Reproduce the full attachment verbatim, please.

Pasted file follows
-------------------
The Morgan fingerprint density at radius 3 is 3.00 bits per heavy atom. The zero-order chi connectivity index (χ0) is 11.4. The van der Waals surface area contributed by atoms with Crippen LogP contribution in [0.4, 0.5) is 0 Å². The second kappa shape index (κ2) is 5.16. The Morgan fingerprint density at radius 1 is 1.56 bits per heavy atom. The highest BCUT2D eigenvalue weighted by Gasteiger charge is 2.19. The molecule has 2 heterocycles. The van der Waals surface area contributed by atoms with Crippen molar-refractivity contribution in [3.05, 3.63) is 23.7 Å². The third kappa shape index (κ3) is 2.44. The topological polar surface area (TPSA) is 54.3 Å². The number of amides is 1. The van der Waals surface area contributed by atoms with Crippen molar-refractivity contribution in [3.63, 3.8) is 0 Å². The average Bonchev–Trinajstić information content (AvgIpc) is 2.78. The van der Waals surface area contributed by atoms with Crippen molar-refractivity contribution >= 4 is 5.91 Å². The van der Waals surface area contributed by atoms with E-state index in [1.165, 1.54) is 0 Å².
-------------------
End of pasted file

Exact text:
The Morgan fingerprint density at radius 3 is 3.00 bits per heavy atom. The zero-order chi connectivity index (χ0) is 11.4. The van der Waals surface area contributed by atoms with Crippen LogP contribution in [0.4, 0.5) is 0 Å². The second kappa shape index (κ2) is 5.16. The Morgan fingerprint density at radius 1 is 1.56 bits per heavy atom. The highest BCUT2D eigenvalue weighted by Gasteiger charge is 2.19. The molecule has 2 heterocycles. The van der Waals surface area contributed by atoms with Crippen molar-refractivity contribution in [3.05, 3.63) is 23.7 Å². The third kappa shape index (κ3) is 2.44. The topological polar surface area (TPSA) is 54.3 Å². The number of amides is 1. The van der Waals surface area contributed by atoms with Crippen molar-refractivity contribution in [3.63, 3.8) is 0 Å². The average Bonchev–Trinajstić information content (AvgIpc) is 2.78. The van der Waals surface area contributed by atoms with Crippen molar-refractivity contribution >= 4 is 5.91 Å². The van der Waals surface area contributed by atoms with E-state index in [1.165, 1.54) is 0 Å².